A group of our youth recently visited the residents at Mary Ryder home for an afternoon of Uno, Catch Phrase and Wii bowling. Mary Ryder provides a safe home, supportive care and an enriched life to frail elderly who are no longer safe living independently but, because they have little or no money, have few Assisted Living/Residential Care options.
Our youth really enjoyed the experience. Ray, one of our youth thought it would be boring but ended up having a great time and is looking forward to visiting again next month. The residents of Mary Ryder are thrilled to know that CHMO will be back.
Elderly people in need of smiles and laughter, homeless youth in need of loving acceptance… that’s the power of relationship.
Posted by Sue Wagener | Filed under Volunteers
I came to Covenant House on that particular Monday morning in December because I knew that I had told myself throughout the year that I was going to visit and see firsthand what it was like before 2010 was over. My husband and I had been monthly contributors to Covenant House for many years and I had read the letters out of the New York Covenant House. I had always felt drawn to help these teenagers that hadn’t had the stable and loving home that my boys had had to grow up in. I have also taught in high school and couldn’t imagine how hard it had to be to live on their own at the age of my past students.
I was impressed with the friendly, caring attitude of the people I met and how much good they were doing for these teenagers. When I was talking to the personnel I started feeling a tug at my heart that said to me that I was supposed to be there that day. When Eileen, the Employment Counselor invited me to stay for her Job Skills Class that day, I knew I was supposed to stay.
Eileen’s class was much larger than usual, so I offered to run off copies needed for the extra students. And that’s how my seven day visit to Covenant House began. It seemed like I could be useful doing simple things so that Eileen’s real work of teaching job skills could progress more easily. I sat in on each of the classes and did whatever Eileen needed me to do, and was able to participate at random times when I thought it was an idea worth sharing. Sharing a little of myself and hearing a little about their lives as the week progressed helped me to connect with them. And they expressed their appreciation of my being there by their smiles, hugs and brief conversations with me. I felt welcomed and needed, so I kept coming back.
In the middle of that week I woke up with the idea that I should make Christmas stockings for the students, just like I had for my own sons and daughter-in-laws. I ran the idea by Eileen G. and a couple of others at Covenant House, and they thought it was a great idea. So the shopping for material and stocking stuffers began. When I wasn’t shopping, I was cross-stitching their names and sewing the stockings. I must admit that at times I wondered if this was a crazy idea and the kids would be wondering why in the world would anyone think they needed individualized Christmas stockings??? They weren’t little kids anymore and they could use more “practical” gifts than stockings. But I went with my original “morning inspiration” (which I personally attribute to the Holy Spirit) and continued to stitch and stuff stockings.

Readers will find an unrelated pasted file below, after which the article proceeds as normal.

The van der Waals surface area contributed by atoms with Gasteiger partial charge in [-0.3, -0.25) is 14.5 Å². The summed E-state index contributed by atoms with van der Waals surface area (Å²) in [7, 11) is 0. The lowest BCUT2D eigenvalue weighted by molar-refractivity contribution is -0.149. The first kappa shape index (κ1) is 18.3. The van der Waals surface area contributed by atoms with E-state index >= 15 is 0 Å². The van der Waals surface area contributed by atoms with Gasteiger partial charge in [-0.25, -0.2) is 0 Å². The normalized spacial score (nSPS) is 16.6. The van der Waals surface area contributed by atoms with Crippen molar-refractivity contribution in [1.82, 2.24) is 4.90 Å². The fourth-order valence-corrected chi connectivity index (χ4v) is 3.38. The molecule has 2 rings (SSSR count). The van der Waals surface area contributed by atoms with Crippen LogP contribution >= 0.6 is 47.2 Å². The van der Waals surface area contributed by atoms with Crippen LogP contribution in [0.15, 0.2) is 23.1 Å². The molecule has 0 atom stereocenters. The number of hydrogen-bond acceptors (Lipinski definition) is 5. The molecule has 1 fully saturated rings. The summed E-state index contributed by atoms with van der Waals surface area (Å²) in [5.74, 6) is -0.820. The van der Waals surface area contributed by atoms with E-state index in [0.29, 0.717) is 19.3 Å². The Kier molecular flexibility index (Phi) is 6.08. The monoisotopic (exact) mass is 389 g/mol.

The last day of job skills class came and at the end of the class there was the ending comments and handing out of the certificates of completion. I brought out the wrapped box that held the eighteen stockings and asked a couple of students to open the box. I think they were really surprised and happy to receive their own stockings because there were a lot of smiles and hugs and thank you’s. They each wanted to have a picture taken with their stocking, so I am guessing they liked it. The best part of the day was our ending prayer where students expressed their thanks for their teacher and the class, and for the loving care they were receiving from the Covenant House. They felt the love and the care, and they wanted God to bless those who were giving them hope for a better future.
Panera Cares and Covenant House are teaming up for a Job Transition Internship this February. This is a totally new concept for Panera – they researched and interviewed over 20 agencies in the St. Louis area and chose CHMO as their partner. Our youth will have the ongoing opportunity to intern at the Panera Clayton Community Cafe for six to ten weeks. They’ll learn life skills and job skills designed to provide them with personal and professional growth. The ultimate goal is to place our youth in a paying job with Panera. Ron Shaich, Panera founder, sparked this idea in hopes of giving back to the community. Needless to say, it is an incredible opportunity for our youth. About 25 interested youth showed up today to learn more and meet the people they’d be working with at the Clayton location. We are thrilled to be partnering with such an inspiring organization and look forward to playing a role in their efforts to better our community.